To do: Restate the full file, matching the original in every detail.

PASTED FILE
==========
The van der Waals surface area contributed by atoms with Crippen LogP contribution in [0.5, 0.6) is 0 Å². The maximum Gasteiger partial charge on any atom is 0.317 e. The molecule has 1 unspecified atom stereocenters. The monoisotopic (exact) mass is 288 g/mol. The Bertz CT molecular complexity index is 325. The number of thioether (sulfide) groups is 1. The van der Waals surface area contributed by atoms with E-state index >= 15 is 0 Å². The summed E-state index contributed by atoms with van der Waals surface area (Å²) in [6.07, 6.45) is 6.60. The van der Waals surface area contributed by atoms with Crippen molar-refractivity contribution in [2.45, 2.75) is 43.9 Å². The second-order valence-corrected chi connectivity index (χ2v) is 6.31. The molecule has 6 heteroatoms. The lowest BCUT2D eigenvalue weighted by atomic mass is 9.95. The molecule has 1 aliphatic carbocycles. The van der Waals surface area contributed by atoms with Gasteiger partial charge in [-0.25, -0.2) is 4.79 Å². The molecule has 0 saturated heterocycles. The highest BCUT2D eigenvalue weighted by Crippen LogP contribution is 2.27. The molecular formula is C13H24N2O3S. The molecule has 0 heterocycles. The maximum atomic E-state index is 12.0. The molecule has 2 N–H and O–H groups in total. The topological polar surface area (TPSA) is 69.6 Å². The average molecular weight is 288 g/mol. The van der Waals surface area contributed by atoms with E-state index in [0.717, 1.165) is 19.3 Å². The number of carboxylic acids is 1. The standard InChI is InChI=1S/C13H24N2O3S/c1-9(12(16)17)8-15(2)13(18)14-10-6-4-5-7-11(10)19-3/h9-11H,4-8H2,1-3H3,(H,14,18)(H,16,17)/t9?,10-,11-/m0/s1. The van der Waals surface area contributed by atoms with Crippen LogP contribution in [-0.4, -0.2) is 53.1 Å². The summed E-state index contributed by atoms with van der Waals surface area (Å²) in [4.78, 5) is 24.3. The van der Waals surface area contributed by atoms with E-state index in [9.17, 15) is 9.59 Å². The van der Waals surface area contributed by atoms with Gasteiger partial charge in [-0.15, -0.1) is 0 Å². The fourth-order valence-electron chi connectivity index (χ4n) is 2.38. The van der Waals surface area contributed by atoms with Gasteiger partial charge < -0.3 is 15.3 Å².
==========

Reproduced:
The van der Waals surface area contributed by atoms with Crippen LogP contribution in [0.5, 0.6) is 0 Å². The maximum Gasteiger partial charge on any atom is 0.317 e. The molecule has 1 unspecified atom stereocenters. The monoisotopic (exact) mass is 288 g/mol. The Bertz CT molecular complexity index is 325. The number of thioether (sulfide) groups is 1. The van der Waals surface area contributed by atoms with E-state index >= 15 is 0 Å². The summed E-state index contributed by atoms with van der Waals surface area (Å²) in [6.07, 6.45) is 6.60. The van der Waals surface area contributed by atoms with Crippen molar-refractivity contribution in [2.45, 2.75) is 43.9 Å². The second-order valence-corrected chi connectivity index (χ2v) is 6.31. The molecule has 6 heteroatoms. The lowest BCUT2D eigenvalue weighted by atomic mass is 9.95. The molecule has 1 aliphatic carbocycles. The van der Waals surface area contributed by atoms with Gasteiger partial charge in [-0.25, -0.2) is 4.79 Å². The molecule has 0 saturated heterocycles. The highest BCUT2D eigenvalue weighted by Crippen LogP contribution is 2.27. The molecular formula is C13H24N2O3S. The molecule has 0 heterocycles. The maximum atomic E-state index is 12.0. The molecule has 2 N–H and O–H groups in total. The topological polar surface area (TPSA) is 69.6 Å². The average molecular weight is 288 g/mol. The van der Waals surface area contributed by atoms with E-state index in [0.717, 1.165) is 19.3 Å². The number of carboxylic acids is 1. The standard InChI is InChI=1S/C13H24N2O3S/c1-9(12(16)17)8-15(2)13(18)14-10-6-4-5-7-11(10)19-3/h9-11H,4-8H2,1-3H3,(H,14,18)(H,16,17)/t9?,10-,11-/m0/s1. The van der Waals surface area contributed by atoms with Crippen LogP contribution in [-0.4, -0.2) is 53.1 Å². The summed E-state index contributed by atoms with van der Waals surface area (Å²) in [4.78, 5) is 24.3. The van der Waals surface area contributed by atoms with E-state index in [9.17, 15) is 9.59 Å². The van der Waals surface area contributed by atoms with Gasteiger partial charge in [-0.15, -0.1) is 0 Å². The fourth-order valence-electron chi connectivity index (χ4n) is 2.38. The van der Waals surface area contributed by atoms with Gasteiger partial charge < -0.3 is 15.3 Å².